Stephen Hawking's Death 'A Loss For All Of Us,' Friend And Fellow Physicist Says
Theoretical physicist Stephen Hawking, one of the world’s best-known scientists, has died at the age of 76. His book “A Brief History of Time” captured the public imagination, selling millions of copies.
Here & Now‘s Robin Young talks about Hawking’s life and impact with Laura Mersini-Houghton, a cosmologist, theoretical physicist and professor at the University of North Carolina Chapel Hill, who was a friend of Hawking’s.
On which of Hawking’s accomplishments she would put at the top of the list
“At the top of the list, of course, would be Hawking radiation — the fact that black holes are not black. And that is probably because [of] discovery, although there is a long list of contributions that he made to science. But on top of that, he also did great service to society by bringing science into the public eye, and at the same time, he took a very keen interest in politics and society. For example, this year, the last battle he fought — and that he won — was trying to protect the National Health Service in the U.K. So I might have to disagree with you on the mortality part. He did start his career in science as a mere mortal, but I think we all agree that that career never ended and he was greeted by immortality at the end.”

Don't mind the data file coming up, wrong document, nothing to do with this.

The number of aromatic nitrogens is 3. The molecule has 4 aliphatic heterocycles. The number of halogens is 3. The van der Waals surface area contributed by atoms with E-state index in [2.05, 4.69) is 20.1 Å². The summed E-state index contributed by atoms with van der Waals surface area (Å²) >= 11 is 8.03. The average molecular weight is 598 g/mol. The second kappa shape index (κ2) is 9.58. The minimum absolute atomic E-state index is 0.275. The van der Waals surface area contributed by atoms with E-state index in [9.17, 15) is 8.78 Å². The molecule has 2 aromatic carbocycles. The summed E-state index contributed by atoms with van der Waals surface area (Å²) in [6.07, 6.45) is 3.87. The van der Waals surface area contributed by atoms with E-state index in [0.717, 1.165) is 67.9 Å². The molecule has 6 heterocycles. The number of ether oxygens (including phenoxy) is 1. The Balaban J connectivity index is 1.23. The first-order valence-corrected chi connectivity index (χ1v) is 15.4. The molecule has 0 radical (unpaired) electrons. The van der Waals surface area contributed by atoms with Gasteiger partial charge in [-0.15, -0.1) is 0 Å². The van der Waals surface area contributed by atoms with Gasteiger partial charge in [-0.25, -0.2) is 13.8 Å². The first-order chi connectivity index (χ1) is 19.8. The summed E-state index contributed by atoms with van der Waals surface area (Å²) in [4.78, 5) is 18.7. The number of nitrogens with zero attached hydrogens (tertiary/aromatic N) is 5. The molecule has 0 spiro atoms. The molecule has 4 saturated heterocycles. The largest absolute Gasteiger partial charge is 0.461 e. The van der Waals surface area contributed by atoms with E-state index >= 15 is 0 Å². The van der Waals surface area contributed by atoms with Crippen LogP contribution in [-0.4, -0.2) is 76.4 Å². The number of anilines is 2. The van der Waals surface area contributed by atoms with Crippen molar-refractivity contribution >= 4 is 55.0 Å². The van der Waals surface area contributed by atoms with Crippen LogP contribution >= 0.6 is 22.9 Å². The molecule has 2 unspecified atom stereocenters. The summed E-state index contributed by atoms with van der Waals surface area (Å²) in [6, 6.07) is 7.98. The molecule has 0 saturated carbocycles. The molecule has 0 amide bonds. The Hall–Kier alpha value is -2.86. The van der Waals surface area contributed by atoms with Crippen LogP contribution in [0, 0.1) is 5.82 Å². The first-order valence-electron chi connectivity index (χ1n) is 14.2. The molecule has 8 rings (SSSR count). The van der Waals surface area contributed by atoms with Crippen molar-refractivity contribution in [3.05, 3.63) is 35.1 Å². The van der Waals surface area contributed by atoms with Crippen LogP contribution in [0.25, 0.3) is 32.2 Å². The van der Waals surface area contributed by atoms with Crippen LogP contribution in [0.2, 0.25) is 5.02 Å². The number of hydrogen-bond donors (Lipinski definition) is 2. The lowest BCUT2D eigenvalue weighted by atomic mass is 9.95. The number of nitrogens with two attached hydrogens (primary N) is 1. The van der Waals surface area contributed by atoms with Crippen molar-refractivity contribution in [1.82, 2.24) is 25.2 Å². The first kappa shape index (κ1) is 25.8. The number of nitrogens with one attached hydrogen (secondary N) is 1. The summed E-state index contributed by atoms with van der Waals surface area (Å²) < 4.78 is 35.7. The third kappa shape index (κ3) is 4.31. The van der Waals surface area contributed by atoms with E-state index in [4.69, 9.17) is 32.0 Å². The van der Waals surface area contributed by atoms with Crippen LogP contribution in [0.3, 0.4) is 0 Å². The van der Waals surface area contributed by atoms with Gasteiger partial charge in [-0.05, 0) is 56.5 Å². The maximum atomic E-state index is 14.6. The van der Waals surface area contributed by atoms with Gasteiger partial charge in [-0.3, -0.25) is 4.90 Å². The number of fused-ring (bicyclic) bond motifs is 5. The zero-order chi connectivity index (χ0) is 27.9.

On what it was like to have a conversation with Hawking
“That was the most special part of getting to know someone, especially Stephen, because he was capable of putting a whole difficult concept in just one sentence, and with such clarity that it would take at least one paragraph to anyone else. So once, of course, you get past the initial intimidation of being in the presence of such a great scientist, then from then on, it was not difficult communicating with him.”
On Hawking’s incorrigible side
“Stephen, of course, continued throughout his life to work on the problem of black holes and Hawking radiation. Even two years ago, we organized the conference together on this topic in Stockholm, and of course his doctor was very much against him traveling. But Stephen was pretty determined, and once he had set his mind into something, nobody could stop him. So this kind of strongheadedness made him a very, very special person.”
On whether Hawking ever explained what living with ALS was like
“The closest I ever got to a more insider’s understanding of this problem was when, in this conference in Stockholm that we organized together, we were deciding what music to have at the banquet of the conference, and I suggested Beethoven’s Op. 131, which is that part of Beethoven’s contribution when he was completely deaf and blind. And Stephen smiled and he said, ‘No, we must have Op. 132,’ and that was very telling, because there is a very subtle difference between 131 and 132, and that lies in the combination of hopelessness of being victim to a certain disease in one hand, and that willpower that sees you victorious at the end independently.”
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